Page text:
Making Scholarship Widely Available—Online and for Free

News subtitle

Giving more readers free access to research benefits society at large, says Professor David Peart.

Student at baker library
(Photo by Eli Burakian ’00) 

At Dartmouth and elsewhere, it’s getting easier for scholars to find readers—and vice versa. Research is moving from print publications to the Internet, and the business model for academic publishing is changing rapidly.

For decades, authors have been submitting scholarly manuscripts to journals, which charge a subscription fee to defray the costs of publication. But Barbara DeFelice, MALS ’99, director of digital resources and scholarly communications programs at Dartmouth’s libraries, says that pathway is becoming problematic.

“The system is in turmoil now,” says DeFelice. “Let’s say a faculty member authors a paper, at no financial gain beyond the salary they earn at their institution, and submits that to a journal, and typically transfers rights—a copyright or license—to that publisher. The publisher provides marketing and packaging and availability on their system and then charges others to read the article."

The problem, says DeFelice, is that many journals that used to be small, independent, and relatively affordable for subscribers have been swallowed up by large, publically held companies that have increased subscription rates, either for the journal or per article—to more than some readers are willing or able to pay.

Rising rates can also cause libraries—even some as large and well-funded as Dartmouth’s—to cut back on the number of journals they subscribe to. That’s contributed to the demise of small publications. So, says DeFelice, some authors are seeing their outlets and audiences shrink. And readers, both inside and outside academia, are losing access to groundbreaking scholarship.

Elizabeth Kirk, associate librarian for information services, says the traditional model—collecting money from readers—worked fine when most scholarship was printed on paper, and publishers sought subscribers willing to pay for peer-reviewed research. But now that people are turning to the Internet for information, the tables are turned—readers are doing the searching, for content, and Kirk says subscription and article fees are “a paywall that keeps people out.”

Authors are also finding that giving their manuscripts and transferring publishing rights to traditional scholarly journals are causing problems for online education. For example, says former Dean of Libraries and Librarian of the College Jeffrey Horrell, instructors who want to share their own scholarship through massive open online courses, or MOOCs, are running into roadblocks.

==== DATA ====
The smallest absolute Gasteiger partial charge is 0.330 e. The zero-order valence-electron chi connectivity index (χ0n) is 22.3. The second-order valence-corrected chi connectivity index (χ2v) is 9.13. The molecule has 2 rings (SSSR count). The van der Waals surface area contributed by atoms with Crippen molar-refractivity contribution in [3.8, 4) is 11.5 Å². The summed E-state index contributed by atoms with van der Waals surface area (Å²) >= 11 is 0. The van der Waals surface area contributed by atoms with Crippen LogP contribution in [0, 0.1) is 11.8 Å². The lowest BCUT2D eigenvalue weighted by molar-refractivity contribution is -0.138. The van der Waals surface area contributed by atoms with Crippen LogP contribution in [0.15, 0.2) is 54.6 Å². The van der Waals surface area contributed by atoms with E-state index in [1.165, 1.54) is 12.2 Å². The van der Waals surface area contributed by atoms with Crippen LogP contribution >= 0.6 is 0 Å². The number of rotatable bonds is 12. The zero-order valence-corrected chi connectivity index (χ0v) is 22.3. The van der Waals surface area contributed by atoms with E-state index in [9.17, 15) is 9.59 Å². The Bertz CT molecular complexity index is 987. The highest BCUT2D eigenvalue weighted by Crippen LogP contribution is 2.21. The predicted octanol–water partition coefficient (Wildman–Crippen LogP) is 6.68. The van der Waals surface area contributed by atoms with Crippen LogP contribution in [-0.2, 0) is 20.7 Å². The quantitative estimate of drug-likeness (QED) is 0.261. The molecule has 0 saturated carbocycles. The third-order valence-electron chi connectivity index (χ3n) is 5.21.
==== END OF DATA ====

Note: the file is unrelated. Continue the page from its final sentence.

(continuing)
“A Dartmouth faculty member wanted to use a portion of a textbook he wrote, and put it on his MOOC site, but could not get permission from his book publisher, so basically he had to re-vamp the whole approach to the course,” says Horrell, who retired July 1.

For all these reasons, some leading research institutions worldwide, Dartmouth included, are trying to make information more widely available by launching what they call open access policies and publications. In general, open access journals don’t charge readers; they charge authors to publish their work. But at Dartmouth, that cost can, in many cases, be borne by the library.

David Peart, a recently retired professor of biological sciences, is a proponent of open access policies and funding. “Faculty members want their work cited,” he says. “All the studies I’ve seen of citation rates say that open access articles are cited more often than work published in subscription publications.”

Peart says open access research is also more widely shared via social media, and can be more easily mined for data such as tables and charts.

“Out there in society, around the world, having access to research that’s relevant to government policy, healthcare, and industry—that’s just a no-brainer.”

With Anne Kapuscinski, the Sherman Fairchild Distinguished Professor in Sustainability Science, and several other Dartmouth faculty, Peart helped launch an online, peer-reviewed science journal called Elementa, which covers atmospheric science, earth and environmental science, ecology, ocean science, sustainable engineering, and sustainability sciences. Horrell says a nonprofit publisher, BioOne, played a key role in funding and establishing Elementa, and that Dartmouth collaborated on its founding with the University of Colorado, Georgia Tech, the University of Michigan, and the University of Washington.

Peart says such publications are thriving as more authors contribute to them and more readers discover them online. True, he says, some scholars, especially younger ones, worry that they might be denied tenure if they stray from more traditional publication paths. But those fears, he says, are proving largely unfounded.

Wide support for Dartmouth’s new open access policy and funding can be found in an online poster exhibit called Open Dartmouth: Research, Data, Code, Ideas, which includes portraits of 34 faculty and their comments. For example, Kevin Reinhart, an associate professor of religion, says, “The Dartmouth faculty open access policy liberates our scholarship from proprietary presses. It is ethically imperative to make my scholarship available to my colleagues worldwide and to my sources, Turks and Arabs, whose history and culture I am helping to construct.” 

Associate Professor of Anthropology Jeremy DeSilva says open access publication of his research into human evolution “allows everyone to share in this journey of discovering who we are and where we come from.”

Charlotte E. Albright